And watcheth to finish it perfectly."
KJV Ecclesiasticus 38:28

And This from Isaiah 41:7: NRSV

"The artisan encourages the goldsmith,
and the one who smooths with the hammer encourages the one who strikes the anvil, saying of the soldering, "It is good"; and they fasten it with nails so that it cannot be moved.

Frank Turley, passage is in ecclesiasticus, not ecclesiastes. King James was written for the glory of a king, and contains much that you wont find in a lot of other versions.

TJ Marone, I have compiled such a collection, shall we collaborate? Do not forget the gold mine of "off broadway" quotations, Magazines and weeklys were far more polpular in the days before television, and it was in those days that a blacksmith was still a favorite subject. An example is this bit from "The American Ironsmith" 1937

"Under the spreading chestnut tree
A hallowed relic stands
The village shop is a memory
Like the old smith's sinewy hands.

The blacksmith's shop is vacant now,
weeds grow round the door
We see no waggon there, or plow,
Nor hear the bellows roar."

Or this from "punch" 1866

"So vulcan all his toil and stock
Must on war's task bestow,
And iron good for spade and share,
For sword and gun most go"

kinda spooky considering the era huh?
- michaelm - Thursday, 10/17/02 12:38:36 GMT

Wandered in .: Hello: I am a metalsmith with 25 years full time work behind me. I have made needles to ship anchors, forged iron , steel ,tool steels, die steels , lead, copper, bronze, zinc , alumium , titainium ,silver , gold , pattern-welded steel , mokume- gana , made wootz, refined copper, silver ,gold , platinum,set diamonds , raised up vases= teapots, made tools ,dies ,knives ,swords. armour, done reposse, kuftgari , damacening , engraving, chaseing , sunk coin dies, made machines . done a full range of machine work. very few things not done or tryed . I say all that by way of introduction , so you will understand where I am comming from. I would like to understand how this place works , it seems the answers to questions are sometimes from people with little background in the area asked about. Titanium forging was one area. Nobody said anything about nitride case building up , or about fluxing forgings to prevent this . Anyone who has had to machine a titanium forging can tell you about the hard "skin". So, I can help from time to time with wierd stuff. Ideas? Yours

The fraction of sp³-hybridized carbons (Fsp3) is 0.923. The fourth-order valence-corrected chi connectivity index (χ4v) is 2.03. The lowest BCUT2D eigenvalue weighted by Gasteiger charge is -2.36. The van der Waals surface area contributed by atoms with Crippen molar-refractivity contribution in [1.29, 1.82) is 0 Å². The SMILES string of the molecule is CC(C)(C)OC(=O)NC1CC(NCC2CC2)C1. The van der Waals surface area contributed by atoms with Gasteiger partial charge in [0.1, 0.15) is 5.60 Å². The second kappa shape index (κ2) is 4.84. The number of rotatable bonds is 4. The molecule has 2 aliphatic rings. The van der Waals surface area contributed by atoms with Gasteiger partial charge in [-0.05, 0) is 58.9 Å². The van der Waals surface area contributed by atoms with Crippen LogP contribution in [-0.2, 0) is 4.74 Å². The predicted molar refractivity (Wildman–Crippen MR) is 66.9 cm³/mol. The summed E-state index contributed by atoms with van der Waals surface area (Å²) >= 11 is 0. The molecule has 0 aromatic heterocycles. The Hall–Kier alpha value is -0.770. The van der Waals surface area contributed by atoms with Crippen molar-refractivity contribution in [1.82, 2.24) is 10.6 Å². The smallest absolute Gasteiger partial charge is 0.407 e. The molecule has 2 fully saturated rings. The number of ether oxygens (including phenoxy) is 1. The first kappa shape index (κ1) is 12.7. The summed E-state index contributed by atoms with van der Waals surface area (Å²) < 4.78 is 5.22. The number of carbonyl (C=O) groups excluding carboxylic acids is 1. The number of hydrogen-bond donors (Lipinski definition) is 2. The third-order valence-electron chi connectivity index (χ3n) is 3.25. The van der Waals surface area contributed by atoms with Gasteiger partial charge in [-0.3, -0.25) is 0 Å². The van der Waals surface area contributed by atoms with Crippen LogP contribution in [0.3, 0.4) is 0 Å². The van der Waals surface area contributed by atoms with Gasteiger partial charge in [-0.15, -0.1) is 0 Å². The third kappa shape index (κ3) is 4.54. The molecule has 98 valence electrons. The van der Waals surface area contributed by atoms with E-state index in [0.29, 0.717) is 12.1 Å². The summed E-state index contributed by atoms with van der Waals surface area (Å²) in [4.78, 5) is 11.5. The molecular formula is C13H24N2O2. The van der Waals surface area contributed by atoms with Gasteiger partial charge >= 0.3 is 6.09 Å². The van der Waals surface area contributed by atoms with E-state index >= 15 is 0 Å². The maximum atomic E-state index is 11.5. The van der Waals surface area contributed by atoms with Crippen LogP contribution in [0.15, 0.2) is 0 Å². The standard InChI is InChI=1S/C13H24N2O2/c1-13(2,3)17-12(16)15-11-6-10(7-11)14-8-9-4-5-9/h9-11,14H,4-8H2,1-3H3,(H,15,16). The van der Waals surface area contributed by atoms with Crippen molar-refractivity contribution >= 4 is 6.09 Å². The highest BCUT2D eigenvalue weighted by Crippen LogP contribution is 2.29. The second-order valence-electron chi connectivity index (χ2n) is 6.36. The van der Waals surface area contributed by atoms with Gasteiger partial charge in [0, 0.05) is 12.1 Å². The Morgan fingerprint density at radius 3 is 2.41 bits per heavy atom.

Daniel Tokar
The Willow Forge
- Daniel Tokar - Saturday, 10/19/02 17:30:00 GMT